With the capital base now firmed up, United (NASDAQ:UAL) should have sufficient liquidity to withstand any challenges into FY21, but the runway may not stretch too far beyond that, in my view. UAL also remains exposed to a great deal of uncertainty around an international and corporate travel recovery post-COVID, which makes this a rather risky name to own. I like the management team (see my prior bull thesis), but I think the easy money has already been made at this point.

3Q Misses the Mark

United posted 3Q20 adjusted EPS of -$8.16, well below consensus expectations, after accounting for COVID-related adjustments (e.g., ~$415m termination benefits and settlement losses, as well as >$1bn from the CARES Act grant) and other one-offs.

Source: Earnings Release

Driving the EPS miss were revenues down 78% YoY on lower capacity, of which passenger revenues were ~84% lower YoY. Domestic yields were weaker across geographies, down ~12.7% YoY, as United continues to price toward volume. From here, United’s loads likely need to improve significantly from the current ~47.8% (-38.3%pts) before airfares can be normalized. Opex was also down ~36% on an adjusted basis, though much of this was down to lower capacity (and fuel).

3Q wasn’t all bad though – cargo continues to be a resounding success, with sales rising ~49.6% YoY. Management deserves a tip of the hat here – post-COVID, UAL has been the most active US airline in driving cargo revenue, with >6,500 all-cargo flights now in operation. Now, this won’t fully offset passenger revenue declines, but it’s a clear step in the right direction.

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Source: Earnings Release

4Q Guideposts Look Positive

Looking to 4Q, management offered the following guide – total revenues and passenger revenues down ~67% and 72%, respectively, on ~55% lower capacity. Opex is also guided at down 42%, driving daily cash burn in the $15-20m range (vs. ~$25m in 3Q).

I thought it was interesting that UAL is guiding toward breakeven cash burn ahead of Delta (NYSE:DAL) (recall DAL only expects to breakeven in spring 2021). But given UAL’s higher 4Q burn level, this would seem counterintuitive and likely indicates a more optimistic view on the 2021 improvement at UAL (management still expects demand to remain below ~50% of pre-COVID levels pending a vaccine, though). That said, I would not read too closely into these numbers, given the differing cash burn definitions between the airlines.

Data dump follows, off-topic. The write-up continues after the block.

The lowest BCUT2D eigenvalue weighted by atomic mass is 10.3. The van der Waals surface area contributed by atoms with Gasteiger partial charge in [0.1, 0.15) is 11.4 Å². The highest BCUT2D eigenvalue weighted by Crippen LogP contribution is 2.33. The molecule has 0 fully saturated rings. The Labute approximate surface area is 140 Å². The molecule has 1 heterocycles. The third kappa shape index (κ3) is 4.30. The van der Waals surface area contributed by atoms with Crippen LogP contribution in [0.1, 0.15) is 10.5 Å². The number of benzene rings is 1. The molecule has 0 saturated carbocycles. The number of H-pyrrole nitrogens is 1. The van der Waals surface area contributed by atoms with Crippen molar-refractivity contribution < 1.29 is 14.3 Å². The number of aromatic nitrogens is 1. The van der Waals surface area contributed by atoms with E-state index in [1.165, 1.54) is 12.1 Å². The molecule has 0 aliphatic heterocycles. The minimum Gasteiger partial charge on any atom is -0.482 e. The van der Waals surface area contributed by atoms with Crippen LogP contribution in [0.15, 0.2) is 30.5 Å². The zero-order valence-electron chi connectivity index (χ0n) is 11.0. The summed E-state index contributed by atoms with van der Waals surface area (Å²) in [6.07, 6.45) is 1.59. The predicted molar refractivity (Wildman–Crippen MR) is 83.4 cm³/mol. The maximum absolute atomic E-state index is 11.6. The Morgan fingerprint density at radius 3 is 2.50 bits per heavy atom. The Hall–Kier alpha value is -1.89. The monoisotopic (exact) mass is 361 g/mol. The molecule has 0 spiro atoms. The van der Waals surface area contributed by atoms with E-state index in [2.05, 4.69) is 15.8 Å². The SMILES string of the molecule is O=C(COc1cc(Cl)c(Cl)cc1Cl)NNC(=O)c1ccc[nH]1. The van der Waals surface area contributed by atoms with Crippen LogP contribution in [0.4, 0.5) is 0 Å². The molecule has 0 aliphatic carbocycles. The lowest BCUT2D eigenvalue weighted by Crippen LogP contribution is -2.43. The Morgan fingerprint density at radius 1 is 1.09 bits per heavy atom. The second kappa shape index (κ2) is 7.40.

Liquidity Runway – Not as Extensive as It Appears

For 3Q, daily cash burn was in line with company expectations at $25m, driving a >$19bn liquidity position as of quarter-end. UAL expects to end the year with ~$16-19bn (depending on the CARES Act loan). That all seems good, but I think the United liquidity runway is a lot less extensive than it appears. Given UAL has a ~$2bn bridge maturing in early 2021 (secured by older aircraft), which needs to be repaid, that brings the liquidity position to $15-17bn using end-FY20 guidance. Assuming minimum liquidity is ~$8bn, that leaves an ~$7-9bn cushion relative to the guided $15-20m/day cash burn (i.e., a ~350-day runway in a bear-case scenario).

The Pace of the Corporate Travel Recovery is a Concern

As I outlined in my DAL piece, the outlook for business travel is a concern. Yet, UAL continues to pin its long-term hopes on corporate travel as its “bread & butter” (similar to pre-COVID). The disparity in views around a corporate recovery is telling – UAL believes corporate travel can recover with minimal structural impairment, which compares to DAL guiding toward an ~10-20% impairment. Both companies also differ on the timing – DAL is guiding toward recovery in spring 2021, with a full recovery two years out. This contrasts with UAL’s call for a recovery in late 2021 or early 2022, with a return to normalcy by 2024.

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On a more positive note though, UAL has been flexible in the interim. Case in point – the company’s network is markedly different from its pre-COVID capacity allocation. For instance, UAL continues to add capacity at hubs like Denver and Houston, given the interior hubs are outperforming coastal hubs, as well as point-to-point flying to warm-weather destinations.

Easier Ways to Make Money

Airline stocks are one big unknown (as the contrasting DAL/UAL commentary showed), and post-COVID bounce, I think the risk-reward is a lot less favorable. To be clear, airlines could still bounce along with the industry tide and reopening prospects – in such a scenario, UAL should outperform. That said, UAL’s exposure to international and corporate travel puts it at a relative disadvantage to the low-/ultra-low-cost carriers, while its liquidity runway could come under pressure should things take a turn for the worse. Net-net, I am moving to neutral on UAL. Additional risks include competitive pressures, the Boeing (NYSE:BA) 737 MAX re-certification, and a COVID resurgence.

Disclosure: I/we have no positions in any stocks mentioned, and no plans to initiate any positions within the next 72 hours. I wrote this article myself, and it expresses my own opinions. I am not receiving compensation for it (other than from Seeking Alpha). I have no business relationship with any company whose stock is mentioned in this article.



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